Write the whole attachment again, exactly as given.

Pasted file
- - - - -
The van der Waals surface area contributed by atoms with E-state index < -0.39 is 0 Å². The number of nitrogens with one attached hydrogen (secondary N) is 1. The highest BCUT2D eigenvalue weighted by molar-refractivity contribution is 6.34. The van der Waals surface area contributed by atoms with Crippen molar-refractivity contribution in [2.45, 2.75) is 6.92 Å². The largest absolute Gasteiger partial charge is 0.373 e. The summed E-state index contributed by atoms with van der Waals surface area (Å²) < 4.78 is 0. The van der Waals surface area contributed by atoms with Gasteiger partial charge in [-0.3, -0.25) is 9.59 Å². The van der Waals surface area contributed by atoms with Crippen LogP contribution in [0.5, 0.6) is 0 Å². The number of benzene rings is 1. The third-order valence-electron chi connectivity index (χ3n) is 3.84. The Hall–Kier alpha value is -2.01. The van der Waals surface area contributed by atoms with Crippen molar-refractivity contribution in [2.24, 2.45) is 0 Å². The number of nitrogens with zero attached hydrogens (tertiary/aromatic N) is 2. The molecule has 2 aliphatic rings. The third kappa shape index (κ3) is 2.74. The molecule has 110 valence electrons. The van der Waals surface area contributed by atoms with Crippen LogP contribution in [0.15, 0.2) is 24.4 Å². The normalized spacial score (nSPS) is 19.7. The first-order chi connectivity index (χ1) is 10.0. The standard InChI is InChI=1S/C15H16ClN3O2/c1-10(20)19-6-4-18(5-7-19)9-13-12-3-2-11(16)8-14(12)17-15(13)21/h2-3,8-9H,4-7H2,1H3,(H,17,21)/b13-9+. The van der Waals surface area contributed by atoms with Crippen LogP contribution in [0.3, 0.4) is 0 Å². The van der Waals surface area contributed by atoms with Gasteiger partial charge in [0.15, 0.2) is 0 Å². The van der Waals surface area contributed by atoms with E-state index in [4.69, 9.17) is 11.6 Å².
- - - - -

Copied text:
The van der Waals surface area contributed by atoms with E-state index < -0.39 is 0 Å². The number of nitrogens with one attached hydrogen (secondary N) is 1. The highest BCUT2D eigenvalue weighted by molar-refractivity contribution is 6.34. The van der Waals surface area contributed by atoms with Crippen molar-refractivity contribution in [2.45, 2.75) is 6.92 Å². The largest absolute Gasteiger partial charge is 0.373 e. The summed E-state index contributed by atoms with van der Waals surface area (Å²) < 4.78 is 0. The van der Waals surface area contributed by atoms with Gasteiger partial charge in [-0.3, -0.25) is 9.59 Å². The van der Waals surface area contributed by atoms with Crippen LogP contribution in [0.5, 0.6) is 0 Å². The number of benzene rings is 1. The third-order valence-electron chi connectivity index (χ3n) is 3.84. The Hall–Kier alpha value is -2.01. The van der Waals surface area contributed by atoms with Crippen molar-refractivity contribution in [2.24, 2.45) is 0 Å². The number of nitrogens with zero attached hydrogens (tertiary/aromatic N) is 2. The molecule has 2 aliphatic rings. The third kappa shape index (κ3) is 2.74. The molecule has 110 valence electrons. The van der Waals surface area contributed by atoms with Crippen LogP contribution in [0.15, 0.2) is 24.4 Å². The normalized spacial score (nSPS) is 19.7. The first-order chi connectivity index (χ1) is 10.0. The standard InChI is InChI=1S/C15H16ClN3O2/c1-10(20)19-6-4-18(5-7-19)9-13-12-3-2-11(16)8-14(12)17-15(13)21/h2-3,8-9H,4-7H2,1H3,(H,17,21)/b13-9+. The van der Waals surface area contributed by atoms with Crippen LogP contribution in [0.3, 0.4) is 0 Å². The van der Waals surface area contributed by atoms with Gasteiger partial charge in [0.15, 0.2) is 0 Å². The van der Waals surface area contributed by atoms with E-state index in [4.69, 9.17) is 11.6 Å².